The histological nature of epulides in dogs

Frank J Verstraete, A. J. Ligthelm, A. Weber

Research output: Contribution to journalArticle

52 Scopus citations

Abstract

The histological characteristics of a series of 154 oral tumours with the clinical appearance of epulides in 129 dogs were reviewed. Diagnoses were based on current criteria in human oral pathology and compared with the original diagnoses. The histological findings suggested that the majority of epulides in the dog can be classified as focal fibrous hyperplasia (43·5 per cent), peripheral ameloblastoma (17·5 per cent), peripheral odontogenic fibroma (WHO type) (16·9 per cent) and pyogenic granuloma (1·95 per cent). In addition, a number of other odontogenic tumours (1·95 per cent) and non-odontogenic tumours (18·2 per cent) such as fibrosarcoma and squamous cell carcinoma, which are not traditionally associated with the clinical appearance of an epulis, were diagnosed. Of 74 lesions that were previously diagnosed as fibromatous and ossifying epulides, 50 (68 per cent) were reclassified as focal fibrous hyperplasia and 21 (28 per cent) as peripheral odontogenic fibroma (WHO type). The majority of lesions (76 per cent), which were originally classified as acanthomatous epulis, were found to be peripheral ameloblastoma. In addition, three squamous cell carcinomas, two rare odontogenic tumours and two cases of focal fibrous hyperplasia were diagnosed in this classification. It was concluded that, as in man, the term epulis is a clinically descriptive term and that the real nature of these lesions should be determined histologically.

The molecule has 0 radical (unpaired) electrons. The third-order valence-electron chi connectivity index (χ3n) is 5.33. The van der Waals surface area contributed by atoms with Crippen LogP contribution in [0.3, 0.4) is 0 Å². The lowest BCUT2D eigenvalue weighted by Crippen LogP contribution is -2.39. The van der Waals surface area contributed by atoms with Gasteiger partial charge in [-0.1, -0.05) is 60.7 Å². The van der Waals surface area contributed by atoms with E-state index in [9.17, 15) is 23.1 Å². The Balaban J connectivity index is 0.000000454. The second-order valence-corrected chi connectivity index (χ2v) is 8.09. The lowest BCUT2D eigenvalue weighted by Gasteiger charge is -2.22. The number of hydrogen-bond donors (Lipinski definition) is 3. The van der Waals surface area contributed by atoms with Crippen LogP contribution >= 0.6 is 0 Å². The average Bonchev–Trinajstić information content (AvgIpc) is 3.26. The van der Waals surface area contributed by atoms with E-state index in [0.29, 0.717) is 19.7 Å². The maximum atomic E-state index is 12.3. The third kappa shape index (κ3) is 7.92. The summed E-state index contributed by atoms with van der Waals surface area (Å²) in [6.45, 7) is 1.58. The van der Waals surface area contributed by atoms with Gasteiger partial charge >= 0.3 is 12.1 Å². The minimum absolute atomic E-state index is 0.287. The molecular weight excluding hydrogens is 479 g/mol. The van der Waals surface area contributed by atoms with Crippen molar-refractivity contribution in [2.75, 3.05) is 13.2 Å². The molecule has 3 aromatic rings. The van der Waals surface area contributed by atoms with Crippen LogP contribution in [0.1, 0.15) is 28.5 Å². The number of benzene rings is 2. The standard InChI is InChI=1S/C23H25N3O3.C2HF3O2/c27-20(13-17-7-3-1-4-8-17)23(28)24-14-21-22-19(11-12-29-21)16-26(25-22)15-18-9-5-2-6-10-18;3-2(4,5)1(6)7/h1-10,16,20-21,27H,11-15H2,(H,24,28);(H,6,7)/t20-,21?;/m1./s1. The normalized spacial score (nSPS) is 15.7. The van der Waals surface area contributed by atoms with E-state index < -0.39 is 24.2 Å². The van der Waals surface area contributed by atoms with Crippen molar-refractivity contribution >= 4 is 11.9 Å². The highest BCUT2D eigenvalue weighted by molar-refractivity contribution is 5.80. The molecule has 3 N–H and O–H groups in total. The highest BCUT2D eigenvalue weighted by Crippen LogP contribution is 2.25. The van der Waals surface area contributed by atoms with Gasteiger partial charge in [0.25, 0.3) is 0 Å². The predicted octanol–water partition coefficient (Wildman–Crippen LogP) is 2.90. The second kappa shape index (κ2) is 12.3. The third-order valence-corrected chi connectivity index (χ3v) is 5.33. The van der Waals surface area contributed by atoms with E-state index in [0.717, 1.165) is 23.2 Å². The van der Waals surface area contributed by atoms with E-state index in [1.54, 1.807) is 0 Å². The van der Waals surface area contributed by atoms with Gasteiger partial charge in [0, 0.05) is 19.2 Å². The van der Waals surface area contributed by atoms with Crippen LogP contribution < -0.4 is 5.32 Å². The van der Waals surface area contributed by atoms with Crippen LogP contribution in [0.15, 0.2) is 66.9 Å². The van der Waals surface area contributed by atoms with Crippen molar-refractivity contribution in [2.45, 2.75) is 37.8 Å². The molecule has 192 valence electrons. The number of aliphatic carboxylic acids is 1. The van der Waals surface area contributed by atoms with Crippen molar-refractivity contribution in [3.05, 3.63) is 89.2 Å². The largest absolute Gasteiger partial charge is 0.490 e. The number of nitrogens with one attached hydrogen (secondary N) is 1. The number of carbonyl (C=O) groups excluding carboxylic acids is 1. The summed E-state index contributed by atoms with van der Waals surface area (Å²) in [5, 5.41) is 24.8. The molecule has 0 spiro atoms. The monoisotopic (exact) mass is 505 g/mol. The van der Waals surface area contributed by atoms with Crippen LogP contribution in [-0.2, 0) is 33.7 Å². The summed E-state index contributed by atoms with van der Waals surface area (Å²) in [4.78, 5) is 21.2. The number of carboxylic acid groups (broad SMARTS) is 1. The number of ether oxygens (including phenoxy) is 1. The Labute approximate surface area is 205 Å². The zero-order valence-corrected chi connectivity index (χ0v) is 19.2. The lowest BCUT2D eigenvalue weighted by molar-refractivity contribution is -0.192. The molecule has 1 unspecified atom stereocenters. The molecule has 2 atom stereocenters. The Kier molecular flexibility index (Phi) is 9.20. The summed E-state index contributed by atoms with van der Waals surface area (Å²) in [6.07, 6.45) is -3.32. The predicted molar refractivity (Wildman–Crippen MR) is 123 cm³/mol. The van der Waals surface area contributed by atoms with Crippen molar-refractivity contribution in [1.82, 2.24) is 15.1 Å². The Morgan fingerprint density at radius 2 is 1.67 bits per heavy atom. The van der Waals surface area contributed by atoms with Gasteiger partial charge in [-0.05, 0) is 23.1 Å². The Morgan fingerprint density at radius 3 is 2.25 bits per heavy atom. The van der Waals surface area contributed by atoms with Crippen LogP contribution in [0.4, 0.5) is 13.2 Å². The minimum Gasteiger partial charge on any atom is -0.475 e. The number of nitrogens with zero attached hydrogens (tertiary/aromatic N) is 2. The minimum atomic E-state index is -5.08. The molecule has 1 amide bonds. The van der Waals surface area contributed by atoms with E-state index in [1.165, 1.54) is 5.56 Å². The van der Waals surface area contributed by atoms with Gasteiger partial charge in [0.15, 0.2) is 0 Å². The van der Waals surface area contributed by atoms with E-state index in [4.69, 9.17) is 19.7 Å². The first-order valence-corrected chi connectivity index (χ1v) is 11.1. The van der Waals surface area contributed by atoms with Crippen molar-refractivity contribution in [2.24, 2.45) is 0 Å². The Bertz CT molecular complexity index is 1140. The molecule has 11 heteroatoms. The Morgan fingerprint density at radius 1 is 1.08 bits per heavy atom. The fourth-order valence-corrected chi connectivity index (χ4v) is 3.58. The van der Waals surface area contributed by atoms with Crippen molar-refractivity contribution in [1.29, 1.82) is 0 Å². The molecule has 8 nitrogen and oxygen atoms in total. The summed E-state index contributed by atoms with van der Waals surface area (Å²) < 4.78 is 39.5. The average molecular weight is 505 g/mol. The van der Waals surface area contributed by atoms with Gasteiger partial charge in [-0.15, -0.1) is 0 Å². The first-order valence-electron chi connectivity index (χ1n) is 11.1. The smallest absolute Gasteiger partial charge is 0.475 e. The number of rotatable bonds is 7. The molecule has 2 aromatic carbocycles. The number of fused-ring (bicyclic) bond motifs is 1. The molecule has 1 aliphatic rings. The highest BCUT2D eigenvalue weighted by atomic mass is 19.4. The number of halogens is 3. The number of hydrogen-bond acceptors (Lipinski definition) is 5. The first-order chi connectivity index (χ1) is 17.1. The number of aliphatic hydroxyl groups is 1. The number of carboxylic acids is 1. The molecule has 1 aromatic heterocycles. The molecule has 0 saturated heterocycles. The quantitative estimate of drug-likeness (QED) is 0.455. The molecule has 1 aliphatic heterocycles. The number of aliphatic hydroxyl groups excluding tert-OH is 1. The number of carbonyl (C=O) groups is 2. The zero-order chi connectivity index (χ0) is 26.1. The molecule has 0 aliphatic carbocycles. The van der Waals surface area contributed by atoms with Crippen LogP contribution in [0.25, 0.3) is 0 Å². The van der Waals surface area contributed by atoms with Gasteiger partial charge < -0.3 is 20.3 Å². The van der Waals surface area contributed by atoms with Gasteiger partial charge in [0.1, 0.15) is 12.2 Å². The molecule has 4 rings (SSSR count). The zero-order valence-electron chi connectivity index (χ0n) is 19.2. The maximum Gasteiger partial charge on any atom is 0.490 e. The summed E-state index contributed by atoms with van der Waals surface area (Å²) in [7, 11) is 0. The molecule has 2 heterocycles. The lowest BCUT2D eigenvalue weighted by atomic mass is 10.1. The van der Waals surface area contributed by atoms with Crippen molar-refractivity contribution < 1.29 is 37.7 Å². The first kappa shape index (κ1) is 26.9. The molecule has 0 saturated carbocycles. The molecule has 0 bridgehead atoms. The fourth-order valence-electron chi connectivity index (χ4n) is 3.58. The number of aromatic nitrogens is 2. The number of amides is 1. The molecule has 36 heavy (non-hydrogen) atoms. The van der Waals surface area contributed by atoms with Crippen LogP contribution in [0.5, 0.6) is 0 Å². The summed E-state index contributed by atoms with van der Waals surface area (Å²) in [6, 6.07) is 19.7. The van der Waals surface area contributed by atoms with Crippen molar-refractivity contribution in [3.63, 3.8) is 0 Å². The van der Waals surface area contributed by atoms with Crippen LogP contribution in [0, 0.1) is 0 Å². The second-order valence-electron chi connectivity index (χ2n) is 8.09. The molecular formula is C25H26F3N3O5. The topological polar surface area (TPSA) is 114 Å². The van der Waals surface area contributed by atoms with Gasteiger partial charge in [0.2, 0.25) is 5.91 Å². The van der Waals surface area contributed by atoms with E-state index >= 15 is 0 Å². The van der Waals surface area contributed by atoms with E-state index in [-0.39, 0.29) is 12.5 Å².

Original languageEnglish (US)
Pages (from-to)169-182
Number of pages14
JournalJournal of Comparative Pathology
Volume106
Issue number2
DOIs
StatePublished - 1992
Externally publishedYes

ASJC Scopus subject areas

  • Animal Science and Zoology

Fingerprint Dive into the research topics of 'The histological nature of epulides in dogs'. Together they form a unique fingerprint.

  • Cite this